London, July 1 : Britain's education policy is leading to the "cultural and intellectual impoverishment" of a generation of school going kids, says a leading headmistress.
Bernice McCabe, head of the independent North London Collegiate School, said that the introduction of new-style courses - teaching children how to use English and mathematics in the work place - has been at the expense of academic rigour.
She said that in recent years children's enjoyment of subjects at school had taken a back seat as ministers use education as a vehicle to boost their basic skills.
McCabe condemned the "woolliness" of the present system in which subjects were "relegated to the bottom of the pile".
She made the comments at an annual summer school for teachers - staged by a charity founded by the Prince of Wales.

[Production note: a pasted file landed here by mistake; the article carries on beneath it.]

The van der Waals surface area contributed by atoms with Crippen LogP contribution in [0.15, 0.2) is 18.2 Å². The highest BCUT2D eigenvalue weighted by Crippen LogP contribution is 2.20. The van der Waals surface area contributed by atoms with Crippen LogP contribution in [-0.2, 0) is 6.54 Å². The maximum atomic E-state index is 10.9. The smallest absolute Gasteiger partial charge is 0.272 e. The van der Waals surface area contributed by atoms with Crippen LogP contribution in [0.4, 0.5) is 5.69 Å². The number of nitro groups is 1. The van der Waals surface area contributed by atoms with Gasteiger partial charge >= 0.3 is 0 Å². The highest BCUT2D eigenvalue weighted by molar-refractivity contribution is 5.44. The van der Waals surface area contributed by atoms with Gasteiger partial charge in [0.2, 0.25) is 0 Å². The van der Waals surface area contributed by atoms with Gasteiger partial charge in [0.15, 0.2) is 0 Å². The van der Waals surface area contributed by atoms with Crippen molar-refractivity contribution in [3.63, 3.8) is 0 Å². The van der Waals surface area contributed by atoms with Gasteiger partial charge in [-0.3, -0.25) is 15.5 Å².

The Prince's Teaching Institute was established in 2002 to encourage staff to rediscover their passion for subjects, such as English, history, geography and science.
McCabe, the course director, said it was "not always easy" for teachers to focus on academic subjects because of political interference.
"I believe strongly that academic standards are also improved by offering more ambitious and challenging lessons, rather than those that are merely 'relevant' and accessible," the Telegraph quoted her, as saying.